7:15am

Fri December 23, 2011
The Two-Way

Payroll Tax Cut's Last Hurdle Cleared: House Gives 'Unanimous Consent'

Originally published on Fri December 23, 2011 1:35 pm

House Speaker John Boehner (R-Ohio) on Capitol Hill Thursday (Dec. 22, 2011).
Evan Vucci AP
(This post was retopped with the latest news at 1:30 p.m. ET.)

Marking the end of the latest pitched political battle in Washington, President Obama said this afternoon that Congressional approval of measures to extend for another two months a payroll tax cut and benefits for the long-term unemployed is "good news just in the nick of time for the holidays."

"I said it was critical for Congress not to go home without preventing a tax increase" and the expiration of the long-term jobless benefits, Obama said, "and I'm pleased to say they've got it done."

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4:29am

Fri December 23, 2011
Asia

With N. Korea In Flux, Neighbors Reassess Policies

Originally published on Fri December 23, 2011 10:23 am

South Korean soldiers face a North Korean soldier standing at the border village of Panmunjom in the demilitarized zone between North and South Korea on Thursday. North Korea's neighbors are reassessing their policies following the death of North Korean leader Kim Jong Il.
Wally Santana AP

The boundary between North Korea and South Korea has been called the world's most dangerous border. But on Thursday, the most dangerous thing about it appeared to be the biting cold and bone-chilling wind, with one Korean soldier jokingly describing the temperature as "hell."

At the Joint Security Area where the actual demarcation line is, half a dozen South Korean soldiers stood at the alert, facing off against one solitary North Korean soldier in khaki. The only unusual sign was the North Korean flag flying at half-staff.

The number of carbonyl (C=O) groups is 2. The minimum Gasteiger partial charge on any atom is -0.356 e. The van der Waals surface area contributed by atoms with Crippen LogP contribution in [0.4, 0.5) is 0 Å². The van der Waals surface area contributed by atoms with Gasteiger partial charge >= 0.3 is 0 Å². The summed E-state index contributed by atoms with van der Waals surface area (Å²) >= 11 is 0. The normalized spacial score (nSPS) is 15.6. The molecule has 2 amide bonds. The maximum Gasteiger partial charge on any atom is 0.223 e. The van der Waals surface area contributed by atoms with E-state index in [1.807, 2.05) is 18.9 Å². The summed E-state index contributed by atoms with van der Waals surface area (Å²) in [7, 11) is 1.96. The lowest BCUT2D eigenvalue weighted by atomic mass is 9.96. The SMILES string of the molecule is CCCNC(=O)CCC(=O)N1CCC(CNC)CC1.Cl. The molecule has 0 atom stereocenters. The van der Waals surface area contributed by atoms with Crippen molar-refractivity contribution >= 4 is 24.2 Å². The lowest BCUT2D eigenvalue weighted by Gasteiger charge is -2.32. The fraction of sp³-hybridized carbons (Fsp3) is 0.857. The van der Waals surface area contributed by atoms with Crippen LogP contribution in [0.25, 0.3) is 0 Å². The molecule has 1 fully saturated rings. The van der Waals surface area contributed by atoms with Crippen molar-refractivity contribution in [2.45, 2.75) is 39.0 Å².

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4:00am

Fri December 23, 2011
Business

Business News

Originally published on Fri December 23, 2011 7:39 am

Transcript

RENEE MONTAGNE, HOST:

NPR's business news starts with bad Apple.

(SOUNDBITE OF MUSIC)

MONTAGNE: The frenzy for Apple's phone 4S has failed to catch on in much of Europe. Given the product's high price and the region's weak economies, shoppers just haven't bitten. Apple's market share has dropped in France, Germany, Italy and Spain. Though, the British never wants to fall in with the continent have fallen hard for the phone. Transcript provided by NPR, Copyright National Public Radio.

4:00am

Fri December 23, 2011
Business

UPS's Hub Braced For Holiday Shippers

Thursday was the busiest day of the year for shipper UPS. Rick Howlett of member station WFPL went to the company's hub in Louisville, Kentucky, to find out what the day was like.

4:00am

Fri December 23, 2011
Business

Bell Maker Tries To Revitalize The Industry

Few things announce the arrival of Christmas-time like the sound of bells. And chances are many of the bells you hear this holiday season can be sourced to one small, family-owned manufacturing business in Connecticut. Bevin Brothers was founded 180 years ago.

4:00am

Fri December 23, 2011
Business

The Last Word In Business

Linda Wertheimer has the Last Word in business.

4:00am

Fri December 23, 2011
Politics

House Leaders Do An About-Face On Tax Extension

Originally published on Fri December 23, 2011 6:39 am

Transcript

LINDA WERTHEIMER, HOST:

This is MORNING EDITION from NPR News. I'm Linda Wertheimer.

RENEE MONTAGNE, HOST:

And I'm Renee Montagne.

It appears as if the bitter fighting in Congress is about to come to an end just in time for Christmas. Today, the House and the Senate are expected to approve an extension of the payroll tax holiday and benefits for the long-term unemployed. This required a major reversal for House Republicans who, earlier this week, voted to reject a nearly identical compromise.

Read more

4:00am

Fri December 23, 2011
World

2011 Was A Bad Year For Dictators

Over the last year, many dictators have fallen from power. To name a few: Libyan leader Moammar Gadhafi was killed, Egyptian President Hosni Mubarak was overthrown and North Korean leader Kim Jong Il died. Linda Wertheimer talks to Susan Glasser, with Foreign Policy magazine, about the year that was and which of the world's remaining strongmen need to worry about what 2012 has to offer.

4:00am

Fri December 23, 2011
Sports

NBA Kicks Off Shortened Season On Christmas Day

Originally published on Fri December 23, 2011 6:44 am

Transcript

LINDA WERTHEIMER, HOST:

Professional basketball was on a long break because of the lockout, but on Christmas Day the NBA kicks off its shortened season with a five-game package featuring exciting games and glittering superstars. There's a rematch between defending champion Dallas and everybody's favorite team to hate, the Heat from Miami. Younger folks ready to break through playing for Chicago and Oklahoma City are in action, as are the storied Boston Celtics and the L.A. Lakers.

To preview these games we turn to NPR's Tom Goldman. Good morning, Tom.